(Bloomberg) -- The private-sector economy in the euro area unexpectedly returned to growth at the start of 2023, offering further signs the region may avoid a recession and comforting the European Central Bank’s focus on underlying inflation risks.
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S&P Global’s flash Purchasing Managers’ Index rose to 50.2 in January, better than the 49.8 reading predicted in a Bloomberg survey and the first time since June that the gauge was above the 50 threshold that separates expansion from contraction.
A variety of factors including slowing inflation, a warmer-than-usual winter in energy-strapped Europe and an easing of supply-chain constraints are fanning optimism in the 20-member currency zone.
While the steadying of the economy does add to evidence the region might escape a recession, “the region is by no means out of the woods yet,” said Chris Williamson, chief business economist at S&P Global Market Intelligence.
The euro fell back to flat on the day and bunds scaled new session highs after the flash PMI data. Readings for the euro area’s two biggest economies remained below 50, though the German services and French manufacturing sectors saw surprise expansions.
“Demand continues to fall — merely dropping at a reduced rate — and an upturn in the rate of inflation of selling prices for both goods and services will add encouragement to the hawks to push for further monetary policy tightening,” Williamson said.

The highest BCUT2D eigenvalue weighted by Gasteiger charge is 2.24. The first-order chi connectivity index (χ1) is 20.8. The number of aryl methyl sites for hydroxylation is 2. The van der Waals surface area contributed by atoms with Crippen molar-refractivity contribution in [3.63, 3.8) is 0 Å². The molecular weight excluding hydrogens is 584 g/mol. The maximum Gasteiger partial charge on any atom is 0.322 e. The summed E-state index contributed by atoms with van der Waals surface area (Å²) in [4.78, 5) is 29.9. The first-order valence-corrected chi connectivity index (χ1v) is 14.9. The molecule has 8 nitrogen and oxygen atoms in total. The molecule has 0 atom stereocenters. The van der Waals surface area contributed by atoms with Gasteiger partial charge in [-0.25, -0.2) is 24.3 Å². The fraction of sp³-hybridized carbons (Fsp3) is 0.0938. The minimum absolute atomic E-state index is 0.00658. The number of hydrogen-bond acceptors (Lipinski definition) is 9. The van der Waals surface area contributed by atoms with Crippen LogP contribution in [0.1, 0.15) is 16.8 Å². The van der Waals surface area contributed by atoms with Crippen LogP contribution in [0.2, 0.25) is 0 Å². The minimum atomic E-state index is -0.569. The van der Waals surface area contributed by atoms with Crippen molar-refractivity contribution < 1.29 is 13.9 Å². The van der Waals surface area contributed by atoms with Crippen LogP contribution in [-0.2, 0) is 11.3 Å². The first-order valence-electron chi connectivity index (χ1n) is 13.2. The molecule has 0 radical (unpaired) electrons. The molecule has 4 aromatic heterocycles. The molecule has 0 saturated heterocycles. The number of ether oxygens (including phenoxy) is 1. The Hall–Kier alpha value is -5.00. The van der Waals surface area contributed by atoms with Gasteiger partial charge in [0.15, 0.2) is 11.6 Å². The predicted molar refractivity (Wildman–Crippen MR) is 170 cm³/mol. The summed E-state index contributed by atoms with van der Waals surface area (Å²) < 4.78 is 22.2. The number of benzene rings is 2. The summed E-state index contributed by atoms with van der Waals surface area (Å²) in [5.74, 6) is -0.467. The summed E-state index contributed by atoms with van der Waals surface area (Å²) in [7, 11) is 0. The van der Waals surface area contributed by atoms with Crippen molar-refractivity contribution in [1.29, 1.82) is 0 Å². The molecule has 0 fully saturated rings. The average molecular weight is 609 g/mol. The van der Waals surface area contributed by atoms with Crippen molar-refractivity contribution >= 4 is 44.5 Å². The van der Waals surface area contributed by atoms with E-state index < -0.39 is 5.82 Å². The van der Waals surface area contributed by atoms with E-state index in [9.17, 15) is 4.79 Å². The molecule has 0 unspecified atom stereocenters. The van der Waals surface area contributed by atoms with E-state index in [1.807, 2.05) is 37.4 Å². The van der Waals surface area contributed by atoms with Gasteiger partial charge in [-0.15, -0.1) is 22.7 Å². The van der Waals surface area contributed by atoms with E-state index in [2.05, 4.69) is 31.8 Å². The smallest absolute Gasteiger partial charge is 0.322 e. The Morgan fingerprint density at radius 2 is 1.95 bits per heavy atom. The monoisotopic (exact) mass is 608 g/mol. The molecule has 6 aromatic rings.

The European Central Bank has already increased interest rates by 250 basis points and is set for another half-point hike next week. What happens after that is still unclear, with some pushing for a more gradual approach, while more hawkish Governing Council members call for “significant” moves.
“The case for higher interest rates is fueled further by the upturn in employment growth recorded during the month and signs of higher wages driving the latest upturn in price pressures,” Williamson said.
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“There’s no sign yet that underlying price pressure is abating. With energy costs dropping and the economy looking more resilient, the ECB will remain focused on the upside risks to underlying inflation and is likely to keep hiking, possibly into 2Q23.”
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Tentative optimism in the currency bloc contrasts with the UK, where companies signaled that output fell at the steepest pace in two years.
S&P Global’s reading fell to 47.8 in January from 49 in the previous month, well below the 48.8 estimate in a Bloomberg survey. Services, which had been the engine of the UK economy, fell sharply while the pace of downturn in manufacturing eased slightly.
Economists in the most recent Bloomberg survey predict the UK will see five consecutive quarters of contraction that began in the third period of last year.
Readings for Japan showed the private sector returned to growth at the start of 2023, while Australia saw the fourth monthly contraction in a row, albeit at a shallower level. S&P Global data for the US later on Tuesday is expected to show a contraction.
--With assistance from Joel Rinneby, Mark Evans and Tom Rees.
(Updates with market reaction in fifth paragraph, UK PMI reading starting in ninth paragraph)
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